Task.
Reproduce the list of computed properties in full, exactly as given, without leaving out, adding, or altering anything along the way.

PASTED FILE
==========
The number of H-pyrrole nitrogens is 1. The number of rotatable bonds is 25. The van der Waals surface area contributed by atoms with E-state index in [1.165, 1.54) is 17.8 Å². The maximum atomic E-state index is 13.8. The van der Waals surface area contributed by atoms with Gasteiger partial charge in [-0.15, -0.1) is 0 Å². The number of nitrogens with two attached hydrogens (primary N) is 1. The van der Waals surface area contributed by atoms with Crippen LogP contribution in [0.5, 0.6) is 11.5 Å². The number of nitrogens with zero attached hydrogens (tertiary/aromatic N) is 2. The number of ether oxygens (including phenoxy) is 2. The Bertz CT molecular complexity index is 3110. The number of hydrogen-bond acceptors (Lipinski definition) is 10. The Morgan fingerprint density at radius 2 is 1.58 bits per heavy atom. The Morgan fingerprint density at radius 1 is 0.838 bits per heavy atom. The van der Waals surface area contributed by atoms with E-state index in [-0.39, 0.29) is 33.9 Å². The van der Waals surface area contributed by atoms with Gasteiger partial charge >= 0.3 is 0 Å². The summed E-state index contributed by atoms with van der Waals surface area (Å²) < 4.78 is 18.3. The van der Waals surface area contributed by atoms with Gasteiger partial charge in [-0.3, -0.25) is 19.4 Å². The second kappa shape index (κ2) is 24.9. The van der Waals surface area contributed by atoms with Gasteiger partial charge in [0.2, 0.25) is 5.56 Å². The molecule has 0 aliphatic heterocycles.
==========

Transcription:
The number of H-pyrrole nitrogens is 1. The number of rotatable bonds is 25. The van der Waals surface area contributed by atoms with E-state index in [1.165, 1.54) is 17.8 Å². The maximum atomic E-state index is 13.8. The van der Waals surface area contributed by atoms with Gasteiger partial charge in [-0.15, -0.1) is 0 Å². The number of nitrogens with two attached hydrogens (primary N) is 1. The van der Waals surface area contributed by atoms with Crippen LogP contribution in [0.5, 0.6) is 11.5 Å². The number of nitrogens with zero attached hydrogens (tertiary/aromatic N) is 2. The number of ether oxygens (including phenoxy) is 2. The Bertz CT molecular complexity index is 3110. The number of hydrogen-bond acceptors (Lipinski definition) is 10. The Morgan fingerprint density at radius 2 is 1.58 bits per heavy atom. The Morgan fingerprint density at radius 1 is 0.838 bits per heavy atom. The van der Waals surface area contributed by atoms with E-state index in [-0.39, 0.29) is 33.9 Å². The van der Waals surface area contributed by atoms with Gasteiger partial charge >= 0.3 is 0 Å². The summed E-state index contributed by atoms with van der Waals surface area (Å²) < 4.78 is 18.3. The van der Waals surface area contributed by atoms with Gasteiger partial charge in [-0.3, -0.25) is 19.4 Å². The second kappa shape index (κ2) is 24.9. The van der Waals surface area contributed by atoms with Gasteiger partial charge in [0.2, 0.25) is 5.56 Å². The molecule has 0 aliphatic heterocycles.